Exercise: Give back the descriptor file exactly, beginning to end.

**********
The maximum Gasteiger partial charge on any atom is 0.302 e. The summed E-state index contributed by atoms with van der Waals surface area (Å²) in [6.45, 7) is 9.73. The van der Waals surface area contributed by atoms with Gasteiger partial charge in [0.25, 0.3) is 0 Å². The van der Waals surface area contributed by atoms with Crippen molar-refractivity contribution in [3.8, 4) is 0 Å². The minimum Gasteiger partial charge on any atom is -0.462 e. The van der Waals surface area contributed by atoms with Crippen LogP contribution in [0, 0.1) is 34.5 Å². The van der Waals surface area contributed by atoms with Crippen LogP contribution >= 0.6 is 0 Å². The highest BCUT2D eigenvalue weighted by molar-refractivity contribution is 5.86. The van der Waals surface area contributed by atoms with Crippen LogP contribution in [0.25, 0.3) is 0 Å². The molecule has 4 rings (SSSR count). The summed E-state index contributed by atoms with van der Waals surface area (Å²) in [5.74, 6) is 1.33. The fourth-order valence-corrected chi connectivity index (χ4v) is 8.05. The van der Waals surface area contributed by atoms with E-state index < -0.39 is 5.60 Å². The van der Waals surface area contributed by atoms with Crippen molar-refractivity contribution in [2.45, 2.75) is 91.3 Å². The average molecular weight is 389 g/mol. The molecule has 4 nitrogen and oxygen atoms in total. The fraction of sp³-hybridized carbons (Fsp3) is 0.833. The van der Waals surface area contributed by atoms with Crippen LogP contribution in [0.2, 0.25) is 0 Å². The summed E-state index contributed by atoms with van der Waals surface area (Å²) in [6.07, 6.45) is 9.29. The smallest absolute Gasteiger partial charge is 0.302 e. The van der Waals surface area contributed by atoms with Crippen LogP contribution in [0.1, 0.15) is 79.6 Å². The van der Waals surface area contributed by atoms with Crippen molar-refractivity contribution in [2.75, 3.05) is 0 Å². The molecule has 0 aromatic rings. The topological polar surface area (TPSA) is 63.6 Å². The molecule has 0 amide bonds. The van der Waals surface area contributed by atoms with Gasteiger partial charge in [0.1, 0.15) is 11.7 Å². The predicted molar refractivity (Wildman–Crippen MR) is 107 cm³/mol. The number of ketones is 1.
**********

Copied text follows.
The maximum Gasteiger partial charge on any atom is 0.302 e. The summed E-state index contributed by atoms with van der Waals surface area (Å²) in [6.45, 7) is 9.73. The van der Waals surface area contributed by atoms with Gasteiger partial charge in [0.25, 0.3) is 0 Å². The van der Waals surface area contributed by atoms with Crippen molar-refractivity contribution in [3.8, 4) is 0 Å². The minimum Gasteiger partial charge on any atom is -0.462 e. The van der Waals surface area contributed by atoms with Crippen LogP contribution in [0, 0.1) is 34.5 Å². The van der Waals surface area contributed by atoms with Crippen LogP contribution >= 0.6 is 0 Å². The highest BCUT2D eigenvalue weighted by molar-refractivity contribution is 5.86. The van der Waals surface area contributed by atoms with Crippen LogP contribution in [0.25, 0.3) is 0 Å². The molecule has 4 rings (SSSR count). The summed E-state index contributed by atoms with van der Waals surface area (Å²) in [5.74, 6) is 1.33. The fourth-order valence-corrected chi connectivity index (χ4v) is 8.05. The van der Waals surface area contributed by atoms with E-state index < -0.39 is 5.60 Å². The van der Waals surface area contributed by atoms with Crippen molar-refractivity contribution in [2.45, 2.75) is 91.3 Å². The average molecular weight is 389 g/mol. The molecule has 4 nitrogen and oxygen atoms in total. The fraction of sp³-hybridized carbons (Fsp3) is 0.833. The van der Waals surface area contributed by atoms with Crippen LogP contribution in [0.2, 0.25) is 0 Å². The summed E-state index contributed by atoms with van der Waals surface area (Å²) in [6.07, 6.45) is 9.29. The smallest absolute Gasteiger partial charge is 0.302 e. The van der Waals surface area contributed by atoms with Crippen LogP contribution in [0.1, 0.15) is 79.6 Å². The van der Waals surface area contributed by atoms with Crippen molar-refractivity contribution in [2.75, 3.05) is 0 Å². The molecule has 0 aromatic rings. The topological polar surface area (TPSA) is 63.6 Å². The molecule has 0 amide bonds. The van der Waals surface area contributed by atoms with Gasteiger partial charge in [0.1, 0.15) is 11.7 Å². The predicted molar refractivity (Wildman–Crippen MR) is 107 cm³/mol. The number of ketones is 1.